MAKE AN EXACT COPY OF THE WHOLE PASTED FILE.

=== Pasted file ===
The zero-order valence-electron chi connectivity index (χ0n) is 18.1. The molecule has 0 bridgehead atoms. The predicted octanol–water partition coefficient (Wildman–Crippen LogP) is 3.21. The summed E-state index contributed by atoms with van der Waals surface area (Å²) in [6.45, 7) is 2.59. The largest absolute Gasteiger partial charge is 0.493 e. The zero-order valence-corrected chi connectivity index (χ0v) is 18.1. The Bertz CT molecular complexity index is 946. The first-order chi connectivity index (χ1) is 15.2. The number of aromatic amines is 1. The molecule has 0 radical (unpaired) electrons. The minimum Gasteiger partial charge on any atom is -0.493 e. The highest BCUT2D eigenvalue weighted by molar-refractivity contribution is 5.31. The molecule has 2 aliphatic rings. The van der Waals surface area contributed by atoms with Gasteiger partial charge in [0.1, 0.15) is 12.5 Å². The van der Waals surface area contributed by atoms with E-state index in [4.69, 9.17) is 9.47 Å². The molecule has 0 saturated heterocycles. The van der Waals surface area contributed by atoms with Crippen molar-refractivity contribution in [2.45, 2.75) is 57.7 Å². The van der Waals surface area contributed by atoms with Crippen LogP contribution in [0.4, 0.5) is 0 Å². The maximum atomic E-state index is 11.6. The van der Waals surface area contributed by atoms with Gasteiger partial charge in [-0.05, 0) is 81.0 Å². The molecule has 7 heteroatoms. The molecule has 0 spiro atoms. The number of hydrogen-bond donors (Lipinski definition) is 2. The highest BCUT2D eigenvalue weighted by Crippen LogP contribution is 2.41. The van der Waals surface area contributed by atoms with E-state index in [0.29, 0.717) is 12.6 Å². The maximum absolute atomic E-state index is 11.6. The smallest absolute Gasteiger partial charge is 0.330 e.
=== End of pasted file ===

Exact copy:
The zero-order valence-electron chi connectivity index (χ0n) is 18.1. The molecule has 0 bridgehead atoms. The predicted octanol–water partition coefficient (Wildman–Crippen LogP) is 3.21. The summed E-state index contributed by atoms with van der Waals surface area (Å²) in [6.45, 7) is 2.59. The largest absolute Gasteiger partial charge is 0.493 e. The zero-order valence-corrected chi connectivity index (χ0v) is 18.1. The Bertz CT molecular complexity index is 946. The first-order chi connectivity index (χ1) is 15.2. The number of aromatic amines is 1. The molecule has 0 radical (unpaired) electrons. The minimum Gasteiger partial charge on any atom is -0.493 e. The highest BCUT2D eigenvalue weighted by molar-refractivity contribution is 5.31. The molecule has 2 aliphatic rings. The van der Waals surface area contributed by atoms with Gasteiger partial charge in [0.1, 0.15) is 12.5 Å². The van der Waals surface area contributed by atoms with E-state index in [4.69, 9.17) is 9.47 Å². The molecule has 0 saturated heterocycles. The van der Waals surface area contributed by atoms with Crippen molar-refractivity contribution in [2.45, 2.75) is 57.7 Å². The van der Waals surface area contributed by atoms with Crippen LogP contribution in [0.4, 0.5) is 0 Å². The maximum atomic E-state index is 11.6. The van der Waals surface area contributed by atoms with Gasteiger partial charge in [-0.05, 0) is 81.0 Å². The molecule has 7 heteroatoms. The molecule has 0 spiro atoms. The number of hydrogen-bond donors (Lipinski definition) is 2. The highest BCUT2D eigenvalue weighted by Crippen LogP contribution is 2.41. The van der Waals surface area contributed by atoms with E-state index in [0.29, 0.717) is 12.6 Å². The maximum absolute atomic E-state index is 11.6. The smallest absolute Gasteiger partial charge is 0.330 e.